“Provoke the reader. Astonish the reader. Writing that has no surprises is as bland as oatmeal. Surprise the reader with the unexpected verb or adjective. Use one startling adjective per page.” – Anne Bernays
Tip: Things to include on your author website: A books page (including buy links, reviews, etc.), a page for series; a bio page (about you), contact page, links.
Jumpstart: Write about a vacation you took where everything that could go wrong, did. What happened? What did you do?
Birthdays: Francois de La Rochefoucauld (1680), James Fenimore Cooper (1789), Agatha Christie (1890), Jean Renoir (1894), Merle Curti (1897), Betty Neels (1909), Robert McCloskey (1914), Alfred D. Chandler, Jr. (1918), Richard Gordon (1921), Tomie dePaola (1934), Normal Spinrad (1940), Jesse Andrews (1982)
Merle Curti won the 1944 Pulitzer Prize in History for “The Growth of American Thought”
Quote: “There was a moment when I changed from an amateur to a professional. I assumed the burden of a profession, which is to write even when you don’t want to, don’t much like what you’re writing, and aren’t writing particularly well.” – Agatha Christie
Tip: Beware of anyone who says “this is the only way to get published.” There are many ways, including self-publishing. No one way works for everyone. In fact, many authors use multiple ways. The thing to stay away from is “vanity publishing” – those places that make you pay thousands of dollars to “publish” your book and then don’t produce anything or it’s of such poor quality that it can’t be used. Do your homework. Check out who to work with.
Jumpstart: You have to evacuate your home. What do you take? Would it make a difference if you had an hour or two vs. a few minutes?
Birthdays: Alfred Noyes (1880), Frans Eemil Sillanpaa (1888), H.A. Rey (1898), John Knowles (1926), Jules Bass (1935), Breyten Breytenbach (1939), James Alan McPherson (1943), Julia Donaldson (1948), William McKeen (1954), Wil McCarthy (1966), Elizabeth McCracken (1966), Walt Becker (1968), Justin Haythe (1973)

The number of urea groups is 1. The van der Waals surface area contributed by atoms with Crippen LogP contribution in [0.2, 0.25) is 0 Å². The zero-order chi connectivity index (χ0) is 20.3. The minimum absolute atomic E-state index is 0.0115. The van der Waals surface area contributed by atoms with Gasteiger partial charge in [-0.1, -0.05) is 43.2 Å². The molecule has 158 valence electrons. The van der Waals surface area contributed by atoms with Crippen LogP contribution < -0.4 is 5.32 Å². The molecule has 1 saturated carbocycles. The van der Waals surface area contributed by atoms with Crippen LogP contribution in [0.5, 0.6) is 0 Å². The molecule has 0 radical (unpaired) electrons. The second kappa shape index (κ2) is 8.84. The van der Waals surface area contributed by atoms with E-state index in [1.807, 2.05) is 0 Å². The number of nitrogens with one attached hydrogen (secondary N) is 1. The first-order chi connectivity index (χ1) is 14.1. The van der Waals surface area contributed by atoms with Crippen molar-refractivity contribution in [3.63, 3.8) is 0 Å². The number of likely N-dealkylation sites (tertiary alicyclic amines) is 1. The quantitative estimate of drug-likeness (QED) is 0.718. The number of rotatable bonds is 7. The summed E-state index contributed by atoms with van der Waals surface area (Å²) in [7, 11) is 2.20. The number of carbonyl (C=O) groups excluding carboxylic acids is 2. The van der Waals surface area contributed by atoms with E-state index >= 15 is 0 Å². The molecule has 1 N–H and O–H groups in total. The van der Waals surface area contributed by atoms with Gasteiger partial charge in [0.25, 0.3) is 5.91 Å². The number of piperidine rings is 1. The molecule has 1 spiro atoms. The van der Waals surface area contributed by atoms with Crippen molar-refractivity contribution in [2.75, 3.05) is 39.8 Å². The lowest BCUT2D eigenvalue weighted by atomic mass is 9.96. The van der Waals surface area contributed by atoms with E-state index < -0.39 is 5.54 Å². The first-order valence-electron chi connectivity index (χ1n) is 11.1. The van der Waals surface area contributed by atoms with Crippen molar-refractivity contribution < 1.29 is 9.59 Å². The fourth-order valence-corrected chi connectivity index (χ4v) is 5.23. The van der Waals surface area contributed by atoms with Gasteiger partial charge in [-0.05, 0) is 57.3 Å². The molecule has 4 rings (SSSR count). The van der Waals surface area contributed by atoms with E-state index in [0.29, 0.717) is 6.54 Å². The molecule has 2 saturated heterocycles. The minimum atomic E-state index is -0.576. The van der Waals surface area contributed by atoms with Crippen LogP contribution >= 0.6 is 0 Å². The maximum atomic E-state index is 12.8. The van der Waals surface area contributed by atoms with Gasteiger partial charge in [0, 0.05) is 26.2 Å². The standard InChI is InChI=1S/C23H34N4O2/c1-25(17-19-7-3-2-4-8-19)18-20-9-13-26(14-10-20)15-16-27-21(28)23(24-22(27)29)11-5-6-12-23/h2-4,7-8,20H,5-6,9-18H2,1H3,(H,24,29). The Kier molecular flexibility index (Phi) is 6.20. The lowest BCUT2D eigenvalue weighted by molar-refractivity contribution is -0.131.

Frans Sillanpaa won the 1939 Nobel Prize for Literature – the first Finnish author to do so.
H.A. Rey is best known for his “Curious George” books (along with his wife)
James McPherson was the first African-American to win the Pulitzer Prize for Fiction in 1978 for his short story collection “Elbow Room”
Alfred Noyes is best known for his poem “The Highwayman”
Quote: “I get ideas anywhere and everywhere: things that happen to my children; memories of my own childhood; things people say; places I go to; old folk tales and fairy stories. The hard part for me is not getting the idea, it is turning it into a story with a beginning, a middle, and an end.” – Julia Donaldson
Tip: Write to your own strengths. You may love comedy or funny cozy mysteries, but not everyone can write funny. Or horror. Or romance. Figure out what you’re good at and go from there.